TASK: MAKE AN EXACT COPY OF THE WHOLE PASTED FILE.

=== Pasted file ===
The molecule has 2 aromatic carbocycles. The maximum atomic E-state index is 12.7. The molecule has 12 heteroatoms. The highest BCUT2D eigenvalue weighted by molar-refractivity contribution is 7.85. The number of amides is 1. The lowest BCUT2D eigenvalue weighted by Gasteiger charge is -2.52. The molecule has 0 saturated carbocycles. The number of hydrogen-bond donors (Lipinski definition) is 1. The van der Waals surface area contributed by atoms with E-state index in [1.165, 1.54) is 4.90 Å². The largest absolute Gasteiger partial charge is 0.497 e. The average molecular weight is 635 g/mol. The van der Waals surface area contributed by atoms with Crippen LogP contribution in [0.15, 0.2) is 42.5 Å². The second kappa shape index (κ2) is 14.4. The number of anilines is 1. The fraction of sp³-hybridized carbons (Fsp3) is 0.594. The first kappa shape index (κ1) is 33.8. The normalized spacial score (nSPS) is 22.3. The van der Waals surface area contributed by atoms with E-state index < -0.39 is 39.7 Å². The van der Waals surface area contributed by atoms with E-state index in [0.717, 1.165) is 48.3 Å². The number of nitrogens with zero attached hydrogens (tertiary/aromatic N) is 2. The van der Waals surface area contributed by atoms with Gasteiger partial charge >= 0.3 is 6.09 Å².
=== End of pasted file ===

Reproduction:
The molecule has 2 aromatic carbocycles. The maximum atomic E-state index is 12.7. The molecule has 12 heteroatoms. The highest BCUT2D eigenvalue weighted by molar-refractivity contribution is 7.85. The number of amides is 1. The lowest BCUT2D eigenvalue weighted by Gasteiger charge is -2.52. The molecule has 0 saturated carbocycles. The number of hydrogen-bond donors (Lipinski definition) is 1. The van der Waals surface area contributed by atoms with E-state index in [1.165, 1.54) is 4.90 Å². The largest absolute Gasteiger partial charge is 0.497 e. The average molecular weight is 635 g/mol. The van der Waals surface area contributed by atoms with Crippen LogP contribution in [0.15, 0.2) is 42.5 Å². The second kappa shape index (κ2) is 14.4. The number of anilines is 1. The fraction of sp³-hybridized carbons (Fsp3) is 0.594. The first kappa shape index (κ1) is 33.8. The normalized spacial score (nSPS) is 22.3. The van der Waals surface area contributed by atoms with E-state index < -0.39 is 39.7 Å². The van der Waals surface area contributed by atoms with E-state index in [0.717, 1.165) is 48.3 Å². The number of nitrogens with zero attached hydrogens (tertiary/aromatic N) is 2. The van der Waals surface area contributed by atoms with Gasteiger partial charge >= 0.3 is 6.09 Å².